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Jon Stewart at UVM 

I had the immense pleasure of seeing Jon Stewart speak at Patrick Gymnasium at the University of Vermont on Saturday, March 28.  It was a mixture of stand-up, commentary, and interaction with the audience.

Here are some highlights:

  • He made several good-natured jabs at liberal Burlington, including the observations that "the entire town seems to made of natural fiber and beard hair" and "your whole town is like a contact high."  He also says, "Your homeless people are so nice.  I saw one this morning and said, 'Do you want a dollar?'.  He said, 'No, man, do you want one?'."
  • Stewart has tackled gay marriage many times on his show, so he commented about our current news on the issue, including a couple of choice words about Governor Jim Douglas. But his most apt comment was simple and to the point: "I have one thing to say about opponents of gay marriage:  THEY'RE WRONG."  [If you would like to hear a more elaborate articulation of his views on gay marriage, check out his most recent interview with Mike Huckabee.]
  • In related comments, he noted how the extremes in society seem to be the loudest even though moderates are the majority: "The extremes have time and energy; moderates have shit to do."
  • One of the most touching segments was when he talked about his children, and though he acknowledges the ups and downs of parenthood, he admires children's "pure joy and exuberance," noticing how when his son "sees something he recognizes, he dances."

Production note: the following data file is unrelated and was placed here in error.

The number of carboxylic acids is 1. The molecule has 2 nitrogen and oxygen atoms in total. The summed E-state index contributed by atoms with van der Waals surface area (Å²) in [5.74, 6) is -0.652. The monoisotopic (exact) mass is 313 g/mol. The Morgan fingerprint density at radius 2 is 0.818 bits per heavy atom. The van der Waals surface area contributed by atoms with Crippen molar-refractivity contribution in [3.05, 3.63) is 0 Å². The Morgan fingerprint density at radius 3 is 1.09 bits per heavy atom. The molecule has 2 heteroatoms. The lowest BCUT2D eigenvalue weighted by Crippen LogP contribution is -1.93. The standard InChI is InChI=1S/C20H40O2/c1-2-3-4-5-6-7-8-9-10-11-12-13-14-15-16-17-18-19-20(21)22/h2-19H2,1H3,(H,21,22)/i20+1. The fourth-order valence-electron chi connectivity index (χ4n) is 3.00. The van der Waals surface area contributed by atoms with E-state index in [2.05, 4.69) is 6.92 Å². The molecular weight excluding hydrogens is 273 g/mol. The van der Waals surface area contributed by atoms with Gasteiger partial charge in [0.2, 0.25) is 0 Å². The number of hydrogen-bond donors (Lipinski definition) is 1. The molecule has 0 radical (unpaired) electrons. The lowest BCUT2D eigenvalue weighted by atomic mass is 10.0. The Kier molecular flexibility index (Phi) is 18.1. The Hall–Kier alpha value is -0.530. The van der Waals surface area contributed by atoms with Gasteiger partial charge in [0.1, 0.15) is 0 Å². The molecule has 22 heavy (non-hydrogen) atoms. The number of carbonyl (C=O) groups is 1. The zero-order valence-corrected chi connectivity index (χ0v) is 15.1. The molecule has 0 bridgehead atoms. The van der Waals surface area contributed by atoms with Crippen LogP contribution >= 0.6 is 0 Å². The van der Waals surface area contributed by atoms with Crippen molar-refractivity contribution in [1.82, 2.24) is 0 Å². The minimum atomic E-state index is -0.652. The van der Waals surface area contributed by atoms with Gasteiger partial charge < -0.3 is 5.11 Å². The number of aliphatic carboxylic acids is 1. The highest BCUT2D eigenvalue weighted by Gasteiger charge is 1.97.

• If you've been paying attention to the recent kerfuffle between Jon Stewart and CNBC, he briefly addressed the flack he caught about his interview of Jim Cramer, noting how he explained at the time that this wasn't just about Cramer, but about the failings of financial journalism on a large scale. However, the media "decided to make a fight out of it. They have to turn it into sport because if they think about what they are actually doing, they'll cry."
  • Another observation on the failings of some televised journalism: "They shouldn't call it 'the news.'  They should call it 'we have cameras.'"
  • Near the end, someone asked him what he was proudest of about his career.  His response: "That I tried it."
  • Another person asked what he thinks about the younger generation and what we can do to help.  He replied, "I'm not worried about this generation. You guys are way more informed and enthusiastic than I ever was at that age.  I say we give it all to you now.  What are you going to do?  Start a war and tank the economy?"

I am a devoted watcher of The Daily Show and consider Jon Stewart to be not only hilarious and insightful but also a genuine person. I found his optimism sprinkled among the satire to be inspiring. Despite my adoration, I think there is room for conversation about his dual role as media outsider/insider and what his humor adds to cultural and political debates. For example, I thought his brilliant takedown of Jim Cramer expressed valid points and was not just a rage-fueled rant nor a loss of humor or perspective, as some pundits have stated [warning — link is to Tucker Carlson].

Any readers at the show and have other observations or opinions?

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